Total cholesterol and triglyceride concentrations decreased by 17.6 and 25.3%, respectively, after completion of the program (Table 1). This reduction contrasts with the progressive increase in cholesterol and triglyceride concentrations that may occur when adhering to HAART [1,2]. HDL demonstrated a small increase, which when combined with reductions in total cholesterol, resulted in a 23% reduction in the total cholesterol : HDL ratio (Table 1). The latter, however, showed a trend towards, but did not attain, significance because of the small numbers in the study. The combined reduction of total cholesterol and triglyceride concentrations, and the trend towards normalization of the total cholesterol : HDL ratio with exercise training has not previously been reported in this population of patients. Previous studies are equivocal, suggesting that exercise is ineffective in reducing cholesterol [4,5], but effective in reducing triglyceride [4,5] and increasing HDL concentrations [3]. We suggest that combined aerobic and resistance training can contribute in modifying blood lipid concentrations. The supervised nature of the study and the high rate of compliance to the exercise regimen (~ 85%, range 80–100%) may explain these positive changes, given the equivocal findings of previous studies [4,5]. A significant increase in body mass, combined with a reduction in body fat (Table 1) may be indicative of positive adaptations in body composition. However, such changes must be viewed in light of the clinical feature of lipodystrophy, i.e. body fat redistribution. Muscular strength increased by approximately 45%, with a significant increase in upper body strength compared with lower body strength being apparent (P < 0.01). The magnitude of these changes exceeds those observed after resistance training in patients with AIDS wasting [3]. These adaptations, when considered in parallel with the increased muscle girths (Table 1), may suggest an attenuation in the loss of muscle function that often accompanies a sedentary lifestyle [6]. Aerobic capacity increased by approximately 17.9%, indicating positive cardiorespiratory adaptations with training. Such improvements are important, given reports of impaired oxygen transport and functional capacity compared with seronegative controls [7].

Table 1
Table 1
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A regimen of combined aerobic and resistance training in this cohort of patients with HIV-related lipodystrophy syndrome was effective in enhancing functional capacity (strength and aerobic endurance), reducing subcutaneous body fat, total cholesterol, triglyceride concentrations and increasing body mass. The usefulness of exercise as an adjunct to conventional HAART may rest on its potential to ameliorate the body composition and lipoprotein disturbances associated with adherence to HAART. Further investigations in larger numbers of patients are warranted.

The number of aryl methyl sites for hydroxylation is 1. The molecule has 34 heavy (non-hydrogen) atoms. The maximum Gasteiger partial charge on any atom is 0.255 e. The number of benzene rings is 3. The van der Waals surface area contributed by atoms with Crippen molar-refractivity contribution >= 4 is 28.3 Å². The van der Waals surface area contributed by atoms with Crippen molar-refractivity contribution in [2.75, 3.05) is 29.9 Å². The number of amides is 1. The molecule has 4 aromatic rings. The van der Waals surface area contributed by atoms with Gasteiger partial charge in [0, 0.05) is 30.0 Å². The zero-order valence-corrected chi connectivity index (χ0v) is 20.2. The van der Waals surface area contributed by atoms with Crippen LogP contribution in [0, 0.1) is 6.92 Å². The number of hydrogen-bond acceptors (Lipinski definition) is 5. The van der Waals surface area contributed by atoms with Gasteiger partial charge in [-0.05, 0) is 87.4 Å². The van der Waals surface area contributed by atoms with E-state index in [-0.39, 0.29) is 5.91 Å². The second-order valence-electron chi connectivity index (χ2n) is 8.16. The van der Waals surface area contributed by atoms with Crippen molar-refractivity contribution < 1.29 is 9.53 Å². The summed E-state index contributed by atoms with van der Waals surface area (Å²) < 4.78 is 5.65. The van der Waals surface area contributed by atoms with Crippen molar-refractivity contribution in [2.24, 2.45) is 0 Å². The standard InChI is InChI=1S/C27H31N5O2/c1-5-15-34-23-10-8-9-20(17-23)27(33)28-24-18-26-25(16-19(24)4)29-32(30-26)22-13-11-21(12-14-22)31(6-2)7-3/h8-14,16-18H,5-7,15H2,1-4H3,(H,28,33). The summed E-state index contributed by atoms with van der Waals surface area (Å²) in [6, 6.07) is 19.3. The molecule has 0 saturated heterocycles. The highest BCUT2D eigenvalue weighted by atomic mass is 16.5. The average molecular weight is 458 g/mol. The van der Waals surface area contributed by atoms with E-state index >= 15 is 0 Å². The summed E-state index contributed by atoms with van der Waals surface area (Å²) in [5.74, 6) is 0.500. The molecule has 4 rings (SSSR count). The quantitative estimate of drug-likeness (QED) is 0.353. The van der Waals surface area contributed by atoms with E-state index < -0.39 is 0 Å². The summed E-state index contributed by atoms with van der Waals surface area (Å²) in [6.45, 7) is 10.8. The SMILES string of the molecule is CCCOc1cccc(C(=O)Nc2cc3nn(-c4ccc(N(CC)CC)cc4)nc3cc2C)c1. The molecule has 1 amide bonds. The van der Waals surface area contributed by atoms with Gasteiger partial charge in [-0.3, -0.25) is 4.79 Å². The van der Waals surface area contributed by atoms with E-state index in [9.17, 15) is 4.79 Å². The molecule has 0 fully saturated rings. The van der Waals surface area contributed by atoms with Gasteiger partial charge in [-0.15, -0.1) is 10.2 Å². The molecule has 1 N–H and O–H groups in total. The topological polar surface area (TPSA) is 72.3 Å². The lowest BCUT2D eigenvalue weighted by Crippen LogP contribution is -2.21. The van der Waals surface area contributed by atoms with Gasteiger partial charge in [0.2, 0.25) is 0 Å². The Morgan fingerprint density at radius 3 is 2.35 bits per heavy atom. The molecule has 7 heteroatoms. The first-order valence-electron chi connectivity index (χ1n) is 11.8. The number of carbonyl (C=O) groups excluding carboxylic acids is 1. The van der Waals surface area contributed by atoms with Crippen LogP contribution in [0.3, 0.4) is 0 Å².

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Acknowledgements

The authors wish to thank the medical staff at the Bolton Centre for Sexual Health and Manchester Royal Infirmary for assistance in data collection. In addition, the exercise facilities provided by Body Positive North West are especially appreciated. Finally, the authors would like to thank the volunteers who contributed their blood, sweat and occasional tears to the project. Finally, the authors would like to thank all those who volunteered for this project.

Simon P. Jonesa

Dominic A. Dorana

Peter B. Leatta

Bridget Maherb

Munir Pirmohamedb

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References

1. Carr A. HIV protease inhibitor-related lipodystrophy syndrome. Clin Infect Dis 2000, June 30 Suppl 2: S135–142.

2. Henry K, Melroe H, Huebesch J. et al. Severe premature coronary artery disease associated with protease inhibitors. Lancet 1998, 351: 1328.1328.

3. Grinspoon S, Corcoran C, Parlmann K. et al. Effects of testosterone and progressive resistance training in eugonadal men with AIDS wasting. Ann Intern Med 2000, 133: 348–355.

4. Yarasheski J, Tebas P, Stanerson B. et al. Resistance exercise training reduced hypertriglyceremia in HIV infected men treated with antiviral therapy. J Appl Physiol 2001, 20: 133–138.

5. Henry K, Melroe H, Huesbsch J, Hermundson J, Simpson J. Atorvaostatin and gemfibroazoil for protease inhibitor related lipid abnormalities. Lancet 1998, 352: 1031–1032.

6. Pollock ML, Gaesser GA, Butcher JD. et al. The recommended quantity and quality of exercise for developing and maintaining cardiorespiratory and muscular fitness, and flexibility in healthy adults. Med Sci Sports Exerc 1998, 30: 975–991.

7. Johnson JE, Anders GT, Blanton HM. Exercise dysfunction in patients seropositive for the human immunodeficiency virus. Am Rev Resp Dis 1990, 141: 618–622.

© 2001 Lippincott Williams & Wilkins, Inc.